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Pill Popping 

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I just had another nice surgery, this time on my spine, so I'm not really up on current events. Sometimes I read or see something and think I'm the first person ever to have seen it, including seeing it before it was written or created. Other times I have to read something over and over to get even the most basic salient points—like wondering recently, "Gary Herbert. Gary Herbert. Hmmm. Why does that name ring a bell?" Or, "I'm kinda hungry. Let's go down to the Auerbach's cafeteria for a hot cinnamon roll with butter." Such are the effects when the mind is clouded with a cocktail of anesthesia, oxycodone and muscle relaxers. It takes weeks to get that crap out of your system.

I love how you are given a choice of opioids after surgery these days—hydrocodone or oxycodone in my case. Basically, at my first-grade level understanding of medical basics, the choice is whether you want to fry your liver or your kidneys along with your brain. On the bright side, there are more potent and addictive painkillers out there, like Fentanyl, but I've never bothered taking painkillers a day or two after surgery anyway. A few years ago, my cupboards had a mess of orange vials filled with all manners of leftover painkillers from every sort of orthopedic surgery. I flushed them all away and didn't think twice about it until I found that what I did wasn't so friendly to the fish down in the Jordan River. I'm a catch and release guy, so that action was demoralizing.

Stop reading now if you're thinking I have a valuable stash of pills stashed away at my home. I don't. All I have now are blood pressure meds, baby aspirin, fish oil and a couple jars of vitamins D and B plus zinc—my anti-COVID regimen for the past year. So, don't bother with a grab-and-go robbery here because besides those pills, you're only going to make away with some dried mint and Greek oregano. If you insist, at least ring the door, and I'll let you in. Nothing worse than engaging in the crime of breaking and entering for little more than a vial of Flintstone multivitamins, you know.

On the other hand, I understand the motivation. While I've never experienced it, not even remotely, addiction to painkillers and opioids is a tremendous societal problem. How we've gotten to the point of creating pathways to addiction is beyond me. Even in my lucid moments, I've never understood that. It seems to have gotten better, as I think I was only prescribed maybe a week or two worth of pills after this surgery. In years past, however, I got the full collective. How else to gather hundreds of leftover pills? But I did have them. After I flushed them away, someone said—I think in jest—something like, "Hey if that happens again, I'll sell them for you." At that moment, I learned I'd literally flushed a few thousand dollars down the toilet.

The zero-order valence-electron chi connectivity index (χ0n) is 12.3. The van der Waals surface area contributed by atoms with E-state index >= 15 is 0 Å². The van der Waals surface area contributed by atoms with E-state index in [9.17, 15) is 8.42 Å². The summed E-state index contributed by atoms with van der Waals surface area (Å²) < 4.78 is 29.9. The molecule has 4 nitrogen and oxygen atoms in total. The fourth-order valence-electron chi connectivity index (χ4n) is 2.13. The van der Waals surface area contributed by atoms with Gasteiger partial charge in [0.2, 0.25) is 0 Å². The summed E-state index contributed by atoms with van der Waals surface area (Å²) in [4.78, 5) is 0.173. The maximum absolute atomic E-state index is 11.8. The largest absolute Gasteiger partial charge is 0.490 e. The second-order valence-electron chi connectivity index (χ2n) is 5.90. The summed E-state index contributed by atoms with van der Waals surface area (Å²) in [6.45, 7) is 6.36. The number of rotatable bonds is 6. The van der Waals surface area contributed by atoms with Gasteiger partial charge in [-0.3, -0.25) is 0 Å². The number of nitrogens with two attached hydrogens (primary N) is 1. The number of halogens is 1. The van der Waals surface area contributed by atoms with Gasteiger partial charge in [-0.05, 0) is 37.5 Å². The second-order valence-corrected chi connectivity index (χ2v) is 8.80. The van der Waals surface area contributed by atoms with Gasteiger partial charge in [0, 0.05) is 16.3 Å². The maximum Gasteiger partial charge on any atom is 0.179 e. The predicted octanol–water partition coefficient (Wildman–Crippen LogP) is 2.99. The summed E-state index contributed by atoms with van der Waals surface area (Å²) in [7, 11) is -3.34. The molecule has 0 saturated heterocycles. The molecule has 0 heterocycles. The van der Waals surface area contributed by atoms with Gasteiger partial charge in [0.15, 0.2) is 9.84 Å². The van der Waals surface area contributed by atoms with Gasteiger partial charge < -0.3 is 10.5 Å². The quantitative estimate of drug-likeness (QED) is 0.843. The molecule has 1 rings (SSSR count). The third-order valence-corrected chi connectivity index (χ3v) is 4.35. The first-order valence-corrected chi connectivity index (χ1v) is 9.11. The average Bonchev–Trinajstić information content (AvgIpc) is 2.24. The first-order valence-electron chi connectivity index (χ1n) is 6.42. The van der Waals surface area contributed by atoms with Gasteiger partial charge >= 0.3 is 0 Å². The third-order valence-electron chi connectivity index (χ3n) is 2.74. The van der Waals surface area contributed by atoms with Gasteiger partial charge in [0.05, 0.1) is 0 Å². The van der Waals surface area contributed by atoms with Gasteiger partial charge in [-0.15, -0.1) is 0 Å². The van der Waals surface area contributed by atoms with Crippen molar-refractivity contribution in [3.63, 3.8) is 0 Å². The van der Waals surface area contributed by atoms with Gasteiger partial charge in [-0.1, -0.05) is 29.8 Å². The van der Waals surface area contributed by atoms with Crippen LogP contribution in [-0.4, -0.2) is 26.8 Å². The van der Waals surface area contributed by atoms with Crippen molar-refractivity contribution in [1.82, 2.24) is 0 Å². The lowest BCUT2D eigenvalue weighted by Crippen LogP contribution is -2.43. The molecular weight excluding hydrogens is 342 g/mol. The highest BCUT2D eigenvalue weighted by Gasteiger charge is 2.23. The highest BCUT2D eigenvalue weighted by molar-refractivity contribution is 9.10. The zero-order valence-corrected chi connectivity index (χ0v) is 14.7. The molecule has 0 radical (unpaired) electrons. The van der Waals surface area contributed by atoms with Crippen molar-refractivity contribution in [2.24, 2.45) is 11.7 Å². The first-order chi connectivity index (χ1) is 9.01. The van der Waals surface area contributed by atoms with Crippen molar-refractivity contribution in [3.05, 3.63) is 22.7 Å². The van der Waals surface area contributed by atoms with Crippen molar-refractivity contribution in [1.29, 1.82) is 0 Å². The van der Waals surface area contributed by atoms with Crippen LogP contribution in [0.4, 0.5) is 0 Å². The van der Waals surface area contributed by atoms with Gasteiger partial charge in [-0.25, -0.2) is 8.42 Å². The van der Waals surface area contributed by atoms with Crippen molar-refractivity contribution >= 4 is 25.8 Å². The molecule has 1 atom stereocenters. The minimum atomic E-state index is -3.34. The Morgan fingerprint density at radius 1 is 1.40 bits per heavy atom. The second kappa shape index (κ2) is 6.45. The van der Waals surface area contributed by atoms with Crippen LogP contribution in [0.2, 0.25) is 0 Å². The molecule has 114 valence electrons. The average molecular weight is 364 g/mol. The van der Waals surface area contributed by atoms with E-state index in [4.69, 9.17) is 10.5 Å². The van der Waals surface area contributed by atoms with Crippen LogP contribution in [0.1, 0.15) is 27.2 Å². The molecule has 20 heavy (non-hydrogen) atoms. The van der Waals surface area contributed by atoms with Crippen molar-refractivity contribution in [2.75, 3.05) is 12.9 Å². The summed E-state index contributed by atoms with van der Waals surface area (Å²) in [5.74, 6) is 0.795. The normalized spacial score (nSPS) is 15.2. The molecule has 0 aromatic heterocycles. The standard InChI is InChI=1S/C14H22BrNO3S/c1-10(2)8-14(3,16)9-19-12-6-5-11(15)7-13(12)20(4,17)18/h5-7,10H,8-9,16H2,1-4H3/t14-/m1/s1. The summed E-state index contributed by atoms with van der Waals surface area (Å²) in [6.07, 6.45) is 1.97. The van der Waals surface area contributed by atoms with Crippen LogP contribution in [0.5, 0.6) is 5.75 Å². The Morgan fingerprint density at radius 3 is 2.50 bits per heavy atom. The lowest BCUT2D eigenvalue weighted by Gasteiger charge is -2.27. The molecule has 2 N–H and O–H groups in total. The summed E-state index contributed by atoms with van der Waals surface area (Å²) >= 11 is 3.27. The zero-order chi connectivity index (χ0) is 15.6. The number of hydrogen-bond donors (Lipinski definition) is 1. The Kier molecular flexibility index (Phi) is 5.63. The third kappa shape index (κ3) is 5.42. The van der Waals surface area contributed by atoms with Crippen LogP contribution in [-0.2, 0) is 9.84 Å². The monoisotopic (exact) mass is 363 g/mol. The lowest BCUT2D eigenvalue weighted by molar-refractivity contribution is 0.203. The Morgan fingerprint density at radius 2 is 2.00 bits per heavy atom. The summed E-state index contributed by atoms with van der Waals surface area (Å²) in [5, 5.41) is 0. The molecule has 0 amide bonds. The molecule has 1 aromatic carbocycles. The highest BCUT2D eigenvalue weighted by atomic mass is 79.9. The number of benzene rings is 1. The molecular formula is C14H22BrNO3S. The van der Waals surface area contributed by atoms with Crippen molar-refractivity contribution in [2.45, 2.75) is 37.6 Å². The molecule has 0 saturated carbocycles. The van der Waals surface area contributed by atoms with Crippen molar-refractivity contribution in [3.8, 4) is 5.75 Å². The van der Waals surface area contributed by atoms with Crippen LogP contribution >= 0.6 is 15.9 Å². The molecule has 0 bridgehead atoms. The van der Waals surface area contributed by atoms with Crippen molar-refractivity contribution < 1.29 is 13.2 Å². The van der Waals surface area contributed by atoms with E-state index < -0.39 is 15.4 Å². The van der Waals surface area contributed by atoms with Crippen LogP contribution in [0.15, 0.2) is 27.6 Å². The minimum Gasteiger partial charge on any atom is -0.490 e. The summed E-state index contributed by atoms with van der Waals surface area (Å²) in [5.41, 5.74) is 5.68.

I got them basically for free via a health insurance co-pay. Thus, given that every hospital, bone clinic and surgery center I've ever been to is full of pre- and post-surgery patients, there is no short supply of such drugs out on the streets. There are lots of us, persons prescribed painkillers and sent on our merry way. Our drugs ostensibly originated via fully legal and hopeful means. After all, no one likes pain of any kind and most are less willing to bear pain that we will admit. Given the sheer numbers of persons who come into the sphere of painkillers, that we don't have an even more serious problem is amazing to me. For every surgery, there are likely some factor more so of those who broke or tore something, plus others who are sick as hell, that add to the total number. All of them are taking pain meds for some period of time.

Our United States of America have long been known as the place where we can solve anything. But we can't solve our drug addictions. During the decades we fought the idiotic War on Drugs, we mostly filled our prisons with persons who used or sold street drugs. How many Americans remain behind bars for selling or possessing marijuana, a "drug" that is now, not ironically, considered a medicine in most wizened circles? And legal to boot? My wager is that for every person incarcerated for marijuana possession while our eye was off the ball, another person became addicted to more serious and deadly drugs via our own medical systems.

We are killing our own. The War on Drugs was a nice way of saying we were at war with the most vulnerable among us, at war with our poorest communities, our most colored. We were at war with them at the very time they weren't dying of "marijuana overdoses." But we will lose over 80,000 Americans to opioid overdoses in this calendar year—yet, there is no war. There is none because there remains a real problem in how America does business—we celebrate companies that succeed financially, and few succeed as well as Big Pharma does.

Pharma owns our governments and medical systems. Hell would have frozen if Pablo Escobar were allowed to walk the halls of Congress as do lobbyists for Big Pharma, hand in hand our senators and congressmen. When cartel leaders act similarly in Mexico or Colombia, we cry corruption. When it occurs here, we shrug and chalk it up to the cost of doing business. That's laughable. I'd laugh but it hurts to laugh. Pass me a pill.

Send comments to john@cityweekly.net

Correction: In an earlier version of this story, the spelling for Colombia, the South American republic mentioned in the final paragraph, was incorrect. Please pardon our error.

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About The Author

John Saltas

John Saltas

Bio:
John Saltas is a lamb eating, Bingham Canyon native, City Weekly feller who'd rather be in Greece.

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